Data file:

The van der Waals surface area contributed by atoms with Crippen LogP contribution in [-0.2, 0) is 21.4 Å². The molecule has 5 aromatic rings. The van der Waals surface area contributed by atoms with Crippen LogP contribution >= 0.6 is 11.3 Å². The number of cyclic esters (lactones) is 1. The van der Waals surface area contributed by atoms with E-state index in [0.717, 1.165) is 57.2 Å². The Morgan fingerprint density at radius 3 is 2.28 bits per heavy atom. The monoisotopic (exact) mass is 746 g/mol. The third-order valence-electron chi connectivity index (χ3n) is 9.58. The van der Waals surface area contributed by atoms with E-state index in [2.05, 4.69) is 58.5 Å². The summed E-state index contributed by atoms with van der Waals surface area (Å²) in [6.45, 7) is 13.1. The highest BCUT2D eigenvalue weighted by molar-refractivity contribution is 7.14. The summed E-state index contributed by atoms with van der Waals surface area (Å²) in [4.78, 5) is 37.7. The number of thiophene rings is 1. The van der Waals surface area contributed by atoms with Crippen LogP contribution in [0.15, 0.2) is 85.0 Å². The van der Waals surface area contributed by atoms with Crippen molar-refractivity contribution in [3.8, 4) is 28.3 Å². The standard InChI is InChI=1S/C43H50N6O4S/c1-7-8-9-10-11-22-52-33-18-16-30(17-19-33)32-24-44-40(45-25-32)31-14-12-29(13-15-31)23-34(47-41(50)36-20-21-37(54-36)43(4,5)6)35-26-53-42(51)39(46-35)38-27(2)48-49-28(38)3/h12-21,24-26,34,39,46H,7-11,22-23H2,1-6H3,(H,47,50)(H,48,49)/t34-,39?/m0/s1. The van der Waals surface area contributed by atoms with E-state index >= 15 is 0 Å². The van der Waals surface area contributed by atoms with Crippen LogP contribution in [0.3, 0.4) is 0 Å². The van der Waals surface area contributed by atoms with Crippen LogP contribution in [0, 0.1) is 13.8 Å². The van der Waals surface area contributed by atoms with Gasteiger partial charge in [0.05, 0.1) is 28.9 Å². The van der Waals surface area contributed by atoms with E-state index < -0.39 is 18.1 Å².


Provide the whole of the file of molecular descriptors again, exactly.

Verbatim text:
The van der Waals surface area contributed by atoms with Crippen LogP contribution in [-0.2, 0) is 21.4 Å². The molecule has 5 aromatic rings. The van der Waals surface area contributed by atoms with Crippen LogP contribution >= 0.6 is 11.3 Å². The number of cyclic esters (lactones) is 1. The van der Waals surface area contributed by atoms with E-state index in [0.717, 1.165) is 57.2 Å². The Morgan fingerprint density at radius 3 is 2.28 bits per heavy atom. The monoisotopic (exact) mass is 746 g/mol. The third-order valence-electron chi connectivity index (χ3n) is 9.58. The van der Waals surface area contributed by atoms with E-state index in [2.05, 4.69) is 58.5 Å². The summed E-state index contributed by atoms with van der Waals surface area (Å²) in [6.45, 7) is 13.1. The highest BCUT2D eigenvalue weighted by molar-refractivity contribution is 7.14. The summed E-state index contributed by atoms with van der Waals surface area (Å²) in [4.78, 5) is 37.7. The number of thiophene rings is 1. The van der Waals surface area contributed by atoms with Crippen LogP contribution in [0.15, 0.2) is 85.0 Å². The van der Waals surface area contributed by atoms with Crippen molar-refractivity contribution in [3.8, 4) is 28.3 Å². The standard InChI is InChI=1S/C43H50N6O4S/c1-7-8-9-10-11-22-52-33-18-16-30(17-19-33)32-24-44-40(45-25-32)31-14-12-29(13-15-31)23-34(47-41(50)36-20-21-37(54-36)43(4,5)6)35-26-53-42(51)39(46-35)38-27(2)48-49-28(38)3/h12-21,24-26,34,39,46H,7-11,22-23H2,1-6H3,(H,47,50)(H,48,49)/t34-,39?/m0/s1. The van der Waals surface area contributed by atoms with E-state index >= 15 is 0 Å². The van der Waals surface area contributed by atoms with Crippen LogP contribution in [0.3, 0.4) is 0 Å². The van der Waals surface area contributed by atoms with Crippen LogP contribution in [0, 0.1) is 13.8 Å². The van der Waals surface area contributed by atoms with Gasteiger partial charge in [0.05, 0.1) is 28.9 Å². The van der Waals surface area contributed by atoms with E-state index < -0.39 is 18.1 Å².